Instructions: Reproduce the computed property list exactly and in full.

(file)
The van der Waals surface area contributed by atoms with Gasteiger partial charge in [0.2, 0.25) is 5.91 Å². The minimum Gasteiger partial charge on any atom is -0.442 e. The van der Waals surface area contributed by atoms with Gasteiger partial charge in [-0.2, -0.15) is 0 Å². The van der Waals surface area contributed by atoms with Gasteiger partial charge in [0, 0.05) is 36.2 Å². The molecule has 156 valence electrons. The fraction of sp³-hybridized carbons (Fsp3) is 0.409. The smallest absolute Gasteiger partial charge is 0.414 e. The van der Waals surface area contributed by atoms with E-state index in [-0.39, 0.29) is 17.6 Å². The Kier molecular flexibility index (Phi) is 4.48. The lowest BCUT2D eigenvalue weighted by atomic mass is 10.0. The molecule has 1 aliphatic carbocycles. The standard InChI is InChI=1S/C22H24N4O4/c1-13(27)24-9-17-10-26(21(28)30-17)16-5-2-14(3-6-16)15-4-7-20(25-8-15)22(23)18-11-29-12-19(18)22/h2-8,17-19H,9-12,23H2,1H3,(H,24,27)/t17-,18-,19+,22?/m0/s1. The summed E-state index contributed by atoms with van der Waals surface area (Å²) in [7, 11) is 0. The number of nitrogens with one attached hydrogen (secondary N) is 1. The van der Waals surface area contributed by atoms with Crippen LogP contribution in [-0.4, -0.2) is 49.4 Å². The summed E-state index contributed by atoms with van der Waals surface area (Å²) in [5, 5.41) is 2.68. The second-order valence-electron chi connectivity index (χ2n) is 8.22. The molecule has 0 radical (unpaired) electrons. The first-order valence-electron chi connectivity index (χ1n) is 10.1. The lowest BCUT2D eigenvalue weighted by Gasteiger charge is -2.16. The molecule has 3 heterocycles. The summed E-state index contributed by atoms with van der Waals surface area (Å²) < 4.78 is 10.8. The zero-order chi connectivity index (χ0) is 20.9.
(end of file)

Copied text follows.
The van der Waals surface area contributed by atoms with Gasteiger partial charge in [0.2, 0.25) is 5.91 Å². The minimum Gasteiger partial charge on any atom is -0.442 e. The van der Waals surface area contributed by atoms with Gasteiger partial charge in [-0.2, -0.15) is 0 Å². The van der Waals surface area contributed by atoms with Gasteiger partial charge in [0, 0.05) is 36.2 Å². The molecule has 156 valence electrons. The fraction of sp³-hybridized carbons (Fsp3) is 0.409. The smallest absolute Gasteiger partial charge is 0.414 e. The van der Waals surface area contributed by atoms with E-state index in [-0.39, 0.29) is 17.6 Å². The Kier molecular flexibility index (Phi) is 4.48. The lowest BCUT2D eigenvalue weighted by atomic mass is 10.0. The molecule has 1 aliphatic carbocycles. The standard InChI is InChI=1S/C22H24N4O4/c1-13(27)24-9-17-10-26(21(28)30-17)16-5-2-14(3-6-16)15-4-7-20(25-8-15)22(23)18-11-29-12-19(18)22/h2-8,17-19H,9-12,23H2,1H3,(H,24,27)/t17-,18-,19+,22?/m0/s1. The summed E-state index contributed by atoms with van der Waals surface area (Å²) in [7, 11) is 0. The number of nitrogens with one attached hydrogen (secondary N) is 1. The van der Waals surface area contributed by atoms with Crippen LogP contribution in [-0.4, -0.2) is 49.4 Å². The summed E-state index contributed by atoms with van der Waals surface area (Å²) in [5, 5.41) is 2.68. The second-order valence-electron chi connectivity index (χ2n) is 8.22. The molecule has 0 radical (unpaired) electrons. The first-order valence-electron chi connectivity index (χ1n) is 10.1. The lowest BCUT2D eigenvalue weighted by Gasteiger charge is -2.16. The molecule has 3 heterocycles. The summed E-state index contributed by atoms with van der Waals surface area (Å²) < 4.78 is 10.8. The zero-order chi connectivity index (χ0) is 20.9.